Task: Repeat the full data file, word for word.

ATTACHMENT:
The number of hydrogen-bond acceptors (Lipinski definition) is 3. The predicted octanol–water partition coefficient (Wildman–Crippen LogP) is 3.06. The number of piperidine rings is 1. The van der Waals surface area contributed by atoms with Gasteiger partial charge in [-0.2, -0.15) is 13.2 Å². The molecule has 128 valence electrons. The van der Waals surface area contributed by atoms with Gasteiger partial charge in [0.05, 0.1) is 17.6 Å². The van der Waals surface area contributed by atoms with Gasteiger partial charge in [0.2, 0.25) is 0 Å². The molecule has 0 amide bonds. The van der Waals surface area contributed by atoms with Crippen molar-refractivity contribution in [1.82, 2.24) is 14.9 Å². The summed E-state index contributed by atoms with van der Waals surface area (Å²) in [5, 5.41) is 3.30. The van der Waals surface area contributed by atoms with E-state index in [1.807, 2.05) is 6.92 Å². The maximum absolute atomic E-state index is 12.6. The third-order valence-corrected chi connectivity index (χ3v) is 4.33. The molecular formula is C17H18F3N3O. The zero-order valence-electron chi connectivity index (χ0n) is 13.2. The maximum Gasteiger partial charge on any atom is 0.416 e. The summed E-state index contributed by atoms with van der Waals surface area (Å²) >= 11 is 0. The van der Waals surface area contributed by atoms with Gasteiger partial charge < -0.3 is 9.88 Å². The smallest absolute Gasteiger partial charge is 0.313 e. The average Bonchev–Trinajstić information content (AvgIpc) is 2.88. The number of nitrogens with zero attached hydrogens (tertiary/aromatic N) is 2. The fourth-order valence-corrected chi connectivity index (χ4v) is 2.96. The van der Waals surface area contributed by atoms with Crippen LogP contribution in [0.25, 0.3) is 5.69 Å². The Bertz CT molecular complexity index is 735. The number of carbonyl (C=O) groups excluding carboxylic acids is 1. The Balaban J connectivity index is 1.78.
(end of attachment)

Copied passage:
The number of hydrogen-bond acceptors (Lipinski definition) is 3. The predicted octanol–water partition coefficient (Wildman–Crippen LogP) is 3.06. The number of piperidine rings is 1. The van der Waals surface area contributed by atoms with Gasteiger partial charge in [-0.2, -0.15) is 13.2 Å². The molecule has 128 valence electrons. The van der Waals surface area contributed by atoms with Gasteiger partial charge in [0.05, 0.1) is 17.6 Å². The van der Waals surface area contributed by atoms with Gasteiger partial charge in [0.2, 0.25) is 0 Å². The molecule has 0 amide bonds. The van der Waals surface area contributed by atoms with Crippen molar-refractivity contribution in [1.82, 2.24) is 14.9 Å². The summed E-state index contributed by atoms with van der Waals surface area (Å²) in [5, 5.41) is 3.30. The van der Waals surface area contributed by atoms with E-state index in [1.807, 2.05) is 6.92 Å². The maximum absolute atomic E-state index is 12.6. The third-order valence-corrected chi connectivity index (χ3v) is 4.33. The molecular formula is C17H18F3N3O. The zero-order valence-electron chi connectivity index (χ0n) is 13.2. The maximum Gasteiger partial charge on any atom is 0.416 e. The summed E-state index contributed by atoms with van der Waals surface area (Å²) >= 11 is 0. The van der Waals surface area contributed by atoms with Gasteiger partial charge < -0.3 is 9.88 Å². The smallest absolute Gasteiger partial charge is 0.313 e. The average Bonchev–Trinajstić information content (AvgIpc) is 2.88. The number of nitrogens with zero attached hydrogens (tertiary/aromatic N) is 2. The fourth-order valence-corrected chi connectivity index (χ4v) is 2.96. The van der Waals surface area contributed by atoms with Crippen LogP contribution in [0.25, 0.3) is 5.69 Å². The Bertz CT molecular complexity index is 735. The number of carbonyl (C=O) groups excluding carboxylic acids is 1. The Balaban J connectivity index is 1.78.